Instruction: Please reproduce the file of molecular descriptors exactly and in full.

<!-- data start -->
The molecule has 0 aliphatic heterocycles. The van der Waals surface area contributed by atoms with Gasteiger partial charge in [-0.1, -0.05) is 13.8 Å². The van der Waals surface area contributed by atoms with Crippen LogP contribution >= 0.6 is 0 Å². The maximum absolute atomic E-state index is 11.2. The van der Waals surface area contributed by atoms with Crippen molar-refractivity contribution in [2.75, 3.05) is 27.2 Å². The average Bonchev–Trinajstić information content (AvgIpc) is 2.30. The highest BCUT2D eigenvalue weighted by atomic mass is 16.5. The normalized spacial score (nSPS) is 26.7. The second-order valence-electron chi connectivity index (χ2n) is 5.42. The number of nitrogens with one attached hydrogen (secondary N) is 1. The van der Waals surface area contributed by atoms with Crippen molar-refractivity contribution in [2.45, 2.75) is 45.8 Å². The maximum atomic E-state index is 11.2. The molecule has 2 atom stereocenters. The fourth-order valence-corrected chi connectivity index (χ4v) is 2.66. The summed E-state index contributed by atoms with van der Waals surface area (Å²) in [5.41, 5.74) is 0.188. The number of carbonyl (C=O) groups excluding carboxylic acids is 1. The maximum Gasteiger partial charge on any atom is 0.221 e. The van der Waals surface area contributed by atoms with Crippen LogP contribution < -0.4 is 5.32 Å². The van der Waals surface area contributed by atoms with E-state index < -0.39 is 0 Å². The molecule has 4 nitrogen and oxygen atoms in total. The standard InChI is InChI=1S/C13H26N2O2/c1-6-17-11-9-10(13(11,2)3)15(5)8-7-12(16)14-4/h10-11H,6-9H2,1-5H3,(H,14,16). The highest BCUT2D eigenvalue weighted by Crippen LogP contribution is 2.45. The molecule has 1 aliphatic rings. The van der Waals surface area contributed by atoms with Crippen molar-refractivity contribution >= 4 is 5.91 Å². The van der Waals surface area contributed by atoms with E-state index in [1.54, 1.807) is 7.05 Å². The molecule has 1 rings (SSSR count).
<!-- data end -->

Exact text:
The molecule has 0 aliphatic heterocycles. The van der Waals surface area contributed by atoms with Gasteiger partial charge in [-0.1, -0.05) is 13.8 Å². The van der Waals surface area contributed by atoms with Crippen LogP contribution >= 0.6 is 0 Å². The maximum absolute atomic E-state index is 11.2. The van der Waals surface area contributed by atoms with Crippen molar-refractivity contribution in [2.75, 3.05) is 27.2 Å². The average Bonchev–Trinajstić information content (AvgIpc) is 2.30. The highest BCUT2D eigenvalue weighted by atomic mass is 16.5. The normalized spacial score (nSPS) is 26.7. The second-order valence-electron chi connectivity index (χ2n) is 5.42. The number of nitrogens with one attached hydrogen (secondary N) is 1. The van der Waals surface area contributed by atoms with Crippen molar-refractivity contribution in [2.45, 2.75) is 45.8 Å². The maximum atomic E-state index is 11.2. The molecule has 2 atom stereocenters. The fourth-order valence-corrected chi connectivity index (χ4v) is 2.66. The summed E-state index contributed by atoms with van der Waals surface area (Å²) in [5.41, 5.74) is 0.188. The number of carbonyl (C=O) groups excluding carboxylic acids is 1. The maximum Gasteiger partial charge on any atom is 0.221 e. The van der Waals surface area contributed by atoms with Crippen LogP contribution < -0.4 is 5.32 Å². The van der Waals surface area contributed by atoms with E-state index < -0.39 is 0 Å². The molecule has 4 nitrogen and oxygen atoms in total. The standard InChI is InChI=1S/C13H26N2O2/c1-6-17-11-9-10(13(11,2)3)15(5)8-7-12(16)14-4/h10-11H,6-9H2,1-5H3,(H,14,16). The highest BCUT2D eigenvalue weighted by Crippen LogP contribution is 2.45. The molecule has 1 aliphatic rings. The van der Waals surface area contributed by atoms with Crippen molar-refractivity contribution >= 4 is 5.91 Å². The van der Waals surface area contributed by atoms with E-state index in [1.54, 1.807) is 7.05 Å². The molecule has 1 rings (SSSR count).